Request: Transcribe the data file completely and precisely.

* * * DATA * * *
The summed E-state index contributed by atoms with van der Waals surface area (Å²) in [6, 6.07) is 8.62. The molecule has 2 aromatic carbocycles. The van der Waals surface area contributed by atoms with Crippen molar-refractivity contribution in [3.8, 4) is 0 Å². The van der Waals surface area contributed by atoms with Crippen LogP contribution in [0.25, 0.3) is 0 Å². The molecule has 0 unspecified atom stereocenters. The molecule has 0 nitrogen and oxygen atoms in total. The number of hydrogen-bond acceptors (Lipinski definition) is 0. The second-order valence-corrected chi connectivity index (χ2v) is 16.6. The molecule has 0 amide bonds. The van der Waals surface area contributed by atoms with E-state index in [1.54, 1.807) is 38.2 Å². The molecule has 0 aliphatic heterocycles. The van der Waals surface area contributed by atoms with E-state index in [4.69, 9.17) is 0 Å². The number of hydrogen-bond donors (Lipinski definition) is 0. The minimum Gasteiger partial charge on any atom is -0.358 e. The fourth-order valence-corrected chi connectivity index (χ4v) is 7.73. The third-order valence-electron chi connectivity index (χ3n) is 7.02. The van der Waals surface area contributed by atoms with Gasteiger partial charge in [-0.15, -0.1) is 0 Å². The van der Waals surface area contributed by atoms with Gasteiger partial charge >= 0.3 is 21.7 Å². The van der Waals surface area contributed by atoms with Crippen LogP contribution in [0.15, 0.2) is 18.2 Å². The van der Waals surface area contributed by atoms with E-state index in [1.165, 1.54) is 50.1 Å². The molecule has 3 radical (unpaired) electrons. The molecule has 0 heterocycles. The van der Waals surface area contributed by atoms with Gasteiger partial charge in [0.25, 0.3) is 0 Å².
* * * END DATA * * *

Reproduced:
The summed E-state index contributed by atoms with van der Waals surface area (Å²) in [6, 6.07) is 8.62. The molecule has 2 aromatic carbocycles. The van der Waals surface area contributed by atoms with Crippen molar-refractivity contribution in [3.8, 4) is 0 Å². The van der Waals surface area contributed by atoms with Crippen LogP contribution in [0.25, 0.3) is 0 Å². The molecule has 0 unspecified atom stereocenters. The molecule has 0 nitrogen and oxygen atoms in total. The number of hydrogen-bond acceptors (Lipinski definition) is 0. The second-order valence-corrected chi connectivity index (χ2v) is 16.6. The molecule has 0 amide bonds. The van der Waals surface area contributed by atoms with E-state index in [1.54, 1.807) is 38.2 Å². The molecule has 0 aliphatic heterocycles. The van der Waals surface area contributed by atoms with E-state index in [4.69, 9.17) is 0 Å². The number of hydrogen-bond donors (Lipinski definition) is 0. The minimum Gasteiger partial charge on any atom is -0.358 e. The fourth-order valence-corrected chi connectivity index (χ4v) is 7.73. The third-order valence-electron chi connectivity index (χ3n) is 7.02. The van der Waals surface area contributed by atoms with Gasteiger partial charge in [-0.15, -0.1) is 0 Å². The van der Waals surface area contributed by atoms with Gasteiger partial charge >= 0.3 is 21.7 Å². The van der Waals surface area contributed by atoms with Crippen LogP contribution in [0.15, 0.2) is 18.2 Å². The van der Waals surface area contributed by atoms with E-state index in [1.165, 1.54) is 50.1 Å². The molecule has 3 radical (unpaired) electrons. The molecule has 0 heterocycles. The van der Waals surface area contributed by atoms with Gasteiger partial charge in [0.25, 0.3) is 0 Å².